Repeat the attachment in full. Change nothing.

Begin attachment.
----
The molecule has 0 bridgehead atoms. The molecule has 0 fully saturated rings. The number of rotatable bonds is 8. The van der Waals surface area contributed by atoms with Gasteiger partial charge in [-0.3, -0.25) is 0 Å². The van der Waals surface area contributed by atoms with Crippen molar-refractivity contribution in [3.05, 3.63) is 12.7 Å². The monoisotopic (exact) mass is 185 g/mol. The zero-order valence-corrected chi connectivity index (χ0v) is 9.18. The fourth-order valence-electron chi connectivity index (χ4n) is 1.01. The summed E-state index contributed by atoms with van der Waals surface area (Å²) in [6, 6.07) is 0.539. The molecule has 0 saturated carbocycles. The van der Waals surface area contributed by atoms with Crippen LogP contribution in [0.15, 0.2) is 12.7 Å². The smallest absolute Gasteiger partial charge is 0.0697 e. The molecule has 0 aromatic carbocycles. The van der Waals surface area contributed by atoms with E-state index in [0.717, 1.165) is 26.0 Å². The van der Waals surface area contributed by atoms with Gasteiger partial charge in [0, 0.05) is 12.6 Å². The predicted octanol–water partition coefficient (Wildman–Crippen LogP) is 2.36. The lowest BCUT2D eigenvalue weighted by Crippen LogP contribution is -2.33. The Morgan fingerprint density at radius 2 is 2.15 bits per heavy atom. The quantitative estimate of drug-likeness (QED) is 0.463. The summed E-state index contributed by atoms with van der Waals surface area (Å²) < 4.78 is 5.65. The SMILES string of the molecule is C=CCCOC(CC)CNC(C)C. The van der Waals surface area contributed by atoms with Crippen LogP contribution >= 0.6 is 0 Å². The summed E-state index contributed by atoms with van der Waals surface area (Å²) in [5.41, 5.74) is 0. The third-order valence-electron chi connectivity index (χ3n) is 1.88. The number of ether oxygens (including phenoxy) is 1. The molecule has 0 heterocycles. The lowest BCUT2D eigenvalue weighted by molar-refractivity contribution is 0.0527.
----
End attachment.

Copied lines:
The molecule has 0 bridgehead atoms. The molecule has 0 fully saturated rings. The number of rotatable bonds is 8. The van der Waals surface area contributed by atoms with Gasteiger partial charge in [-0.3, -0.25) is 0 Å². The van der Waals surface area contributed by atoms with Crippen molar-refractivity contribution in [3.05, 3.63) is 12.7 Å². The monoisotopic (exact) mass is 185 g/mol. The zero-order valence-corrected chi connectivity index (χ0v) is 9.18. The fourth-order valence-electron chi connectivity index (χ4n) is 1.01. The summed E-state index contributed by atoms with van der Waals surface area (Å²) in [6, 6.07) is 0.539. The molecule has 0 saturated carbocycles. The van der Waals surface area contributed by atoms with Crippen LogP contribution in [0.15, 0.2) is 12.7 Å². The smallest absolute Gasteiger partial charge is 0.0697 e. The molecule has 0 aromatic carbocycles. The van der Waals surface area contributed by atoms with E-state index in [0.717, 1.165) is 26.0 Å². The van der Waals surface area contributed by atoms with Gasteiger partial charge in [0, 0.05) is 12.6 Å². The predicted octanol–water partition coefficient (Wildman–Crippen LogP) is 2.36. The lowest BCUT2D eigenvalue weighted by Crippen LogP contribution is -2.33. The Morgan fingerprint density at radius 2 is 2.15 bits per heavy atom. The quantitative estimate of drug-likeness (QED) is 0.463. The summed E-state index contributed by atoms with van der Waals surface area (Å²) < 4.78 is 5.65. The SMILES string of the molecule is C=CCCOC(CC)CNC(C)C. The van der Waals surface area contributed by atoms with Crippen LogP contribution >= 0.6 is 0 Å². The summed E-state index contributed by atoms with van der Waals surface area (Å²) in [5.41, 5.74) is 0. The third-order valence-electron chi connectivity index (χ3n) is 1.88. The number of ether oxygens (including phenoxy) is 1. The molecule has 0 heterocycles. The lowest BCUT2D eigenvalue weighted by molar-refractivity contribution is 0.0527.